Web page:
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Coronavirus response is about the culture

Government technology officials are trained to respond to incidents that are typically resolved in matters of hours or days. But as the United States approaches its sixth month in the grips of COVID-19, the ability to maintain a positive and agile IT culture is as important as the technologies that officials oversee, according to San Antonio Chief Information Officer Craig Hopkins. “It’s really about the ability of the agency to care about their customers and to have a culture that they can react quickly and make decisions and do what’s right regardless of local politics and everything else that’s going on around you," Hopkins said. Ryan Johnston reports.

A Message From AWS Educate

With over 1,500 institutions and hundreds of thousands of students who use AWS Educate, we wanted to take you on a trip around the world and highlight how students are learning and innovating with the cloud. Learn more.

There goes another CISO

Indiana’s chief information security officer, Bryan Sacks, quietly stepped down in March after nearly two-and-a-half years in the role, state officials confirmed to StateScoop Monday. Sacks, who joined the Indiana Office of Technology in 2015 as its director of risk and compliance, and was promoted to the CISO post in December 2017, is now a security engineer with SHI International, an IT services vendor. Hemant Jain, Indiana’s director of security operations, is serving as interim CIS), but officials said the state does "not presently have a timeline" on when it will hire a permanent replacement. Benjamin Freed reports.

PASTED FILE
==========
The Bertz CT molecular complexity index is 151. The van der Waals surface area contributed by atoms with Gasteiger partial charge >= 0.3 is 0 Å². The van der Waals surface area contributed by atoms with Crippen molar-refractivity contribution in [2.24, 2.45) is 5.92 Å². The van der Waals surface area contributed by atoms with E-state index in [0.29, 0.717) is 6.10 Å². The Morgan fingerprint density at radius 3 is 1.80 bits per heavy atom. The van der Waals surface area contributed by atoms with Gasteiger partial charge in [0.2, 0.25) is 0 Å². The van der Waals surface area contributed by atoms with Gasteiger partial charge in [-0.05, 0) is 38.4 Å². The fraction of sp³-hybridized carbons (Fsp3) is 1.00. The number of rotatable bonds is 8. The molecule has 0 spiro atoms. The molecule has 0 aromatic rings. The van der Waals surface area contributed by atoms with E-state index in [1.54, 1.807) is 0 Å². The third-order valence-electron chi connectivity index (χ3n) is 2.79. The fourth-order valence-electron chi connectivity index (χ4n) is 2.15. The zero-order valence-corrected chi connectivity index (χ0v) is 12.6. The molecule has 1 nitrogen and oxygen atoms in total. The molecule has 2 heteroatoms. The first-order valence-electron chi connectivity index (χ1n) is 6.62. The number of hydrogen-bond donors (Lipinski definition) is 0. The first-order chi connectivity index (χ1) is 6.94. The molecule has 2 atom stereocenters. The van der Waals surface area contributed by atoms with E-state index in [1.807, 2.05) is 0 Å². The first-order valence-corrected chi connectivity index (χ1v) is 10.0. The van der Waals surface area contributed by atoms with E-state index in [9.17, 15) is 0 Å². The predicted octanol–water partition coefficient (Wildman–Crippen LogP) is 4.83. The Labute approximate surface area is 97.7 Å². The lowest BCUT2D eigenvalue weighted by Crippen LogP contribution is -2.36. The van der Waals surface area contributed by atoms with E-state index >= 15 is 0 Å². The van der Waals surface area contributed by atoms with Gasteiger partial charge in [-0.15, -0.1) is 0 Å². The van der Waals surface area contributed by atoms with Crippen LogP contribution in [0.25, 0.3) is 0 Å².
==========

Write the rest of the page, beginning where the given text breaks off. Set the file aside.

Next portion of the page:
What role should innovation play in states’ pandemic response?

Between the adoption of enterprise software that prepared their organizations for a more nimble response when the coronavirus pandemic hit and a general willingness to try new ideas, innovative technology has proven a useful tool during the pandemic, two state chief information officers say in a new episode of StateScoop's "Priorities" podcast. “It doesn’t hurt to dip your toe in the water early on,” Utah's Mike Hussey says, while North Dakota's Shawn Riley says that innovation can be defined as any change, big or small. Listen to the podcast.

A special report on the future of digital government

From simmering advancements in artificial intelligence to recent applications of public health monitoring brought on by the coronavirus pandemic, the public sector’s use of technology is changing quickly. Just as the past 10 years have brought widespread adoption of cloud computing and citizen-centric models of service delivery, the next decade will introduce changes adapted to shrinking government budgets and growing demand for more convenient online services. In a new special report, StateScoop and EdScoop dive into what comes next for digital government. See the full report.

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